FREDERICTON – Premier Shawn Graham said he’s open to shaking up New Brunswick’s transportation system.

Graham said he would be interested in discussing a proposal floated by former premier Frank McKenna to create a single port authority for all ports in Atlantic Canada.

“Today, we have a forum of the leading transportation experts from across the country here to share their ideas on how to shake up the industry and Frank McKenna is providing the same food for thought,” said Graham.

“It’s a vision that I share, that there are ways we can work together as premiers to enhance our competitiveness for this region.”

Graham said New Brunswick would gain from enhanced regional competitiveness.

“We are the only province in Atlantic Canada that borders the United States,” he said. “New Brunswick can provide same-day access to more than 100 million North Americans.”

Graham said he’s interested in participating in the debate over great regional co-operation between the Atlantic region’s ports.

The premier spoke about the idea of a single Atlantic port authority following a luncheon keynote address to the roughly 130 delegates at the Canadian Transportation Research Forum.

The forum held its annual conference at the Crowne Plaza hotel this week.

McKenna spoke about the idea of a single port authority for Atlantic Canada last week during an Atlantic Canada business summit sponsored by East Coast Connected, Dalhousie University and the University of Toronto’s Rotman School of Management.

Capt. Al. Soppitt, president and CEO of the Saint John Port Authority, said the need for co-operation in Atlantic Canada extends far beyond its ports.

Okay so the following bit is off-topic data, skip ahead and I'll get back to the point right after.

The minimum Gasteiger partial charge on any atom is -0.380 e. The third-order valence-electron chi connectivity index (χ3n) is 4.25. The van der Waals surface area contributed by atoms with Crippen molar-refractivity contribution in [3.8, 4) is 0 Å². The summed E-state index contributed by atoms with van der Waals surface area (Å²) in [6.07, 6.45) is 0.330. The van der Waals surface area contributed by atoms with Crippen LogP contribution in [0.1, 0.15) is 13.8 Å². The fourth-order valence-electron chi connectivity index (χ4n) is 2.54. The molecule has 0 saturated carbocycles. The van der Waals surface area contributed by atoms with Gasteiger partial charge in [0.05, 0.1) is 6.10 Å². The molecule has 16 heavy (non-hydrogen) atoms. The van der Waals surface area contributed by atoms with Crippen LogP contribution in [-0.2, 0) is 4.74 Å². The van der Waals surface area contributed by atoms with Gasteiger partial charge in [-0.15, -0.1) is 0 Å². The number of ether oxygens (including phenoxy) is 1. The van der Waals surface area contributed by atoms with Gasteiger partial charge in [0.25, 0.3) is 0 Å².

Soppitt said the idea of a single port authority for the region was an “interesting concept.”

“In respect to Atlantic Canada and developing the Atlantic Gateway, I think what’s is needed is an Atlantic Gateway council … That would bring all the transportation interests from Atlantic Canada into one group,” he said.

The gateway, he said, was about more than simply the region’s ports.

Graham said “opportunities are endless” for the Atlantic provinces if they work together to build an Atlantic Gateway.

“Imagine a transportation system in which all modes of transportation in all four Atlantic provinces work together seamlessly. Infrastructure bottlenecks have been overcome and unnecessary red tape has been abandoned in favour of harmonized rules that allow products to move safely and efficiently to other markets, he said. “As the only Atlantic province to share a border with the United States, New Brunswick’s transportation infrastructure would be key to this scenario.”

Graham said it’s vital for the province and the federal government to invest in New Brunswick’s transportation infrastructure.

“We need to improve infrastructure to better connect New Brunswick to the other Atlantic provinces, the rest of Canada and the world. That includes our roads, our airports, our ports and our railroads,” said Graham.

The premier said Route 1 is a key piece of Atlantic Gateway infrastructure that connects the region with the eight-busiest commercial crossing between Canada and the U.S.

“Our money is on the table,” said Graham. “We are asking the federal government to provide its share, especially in light of the major investments being made in the Windsor-Detroit Corridor and the Asia-Pacific Gateway.”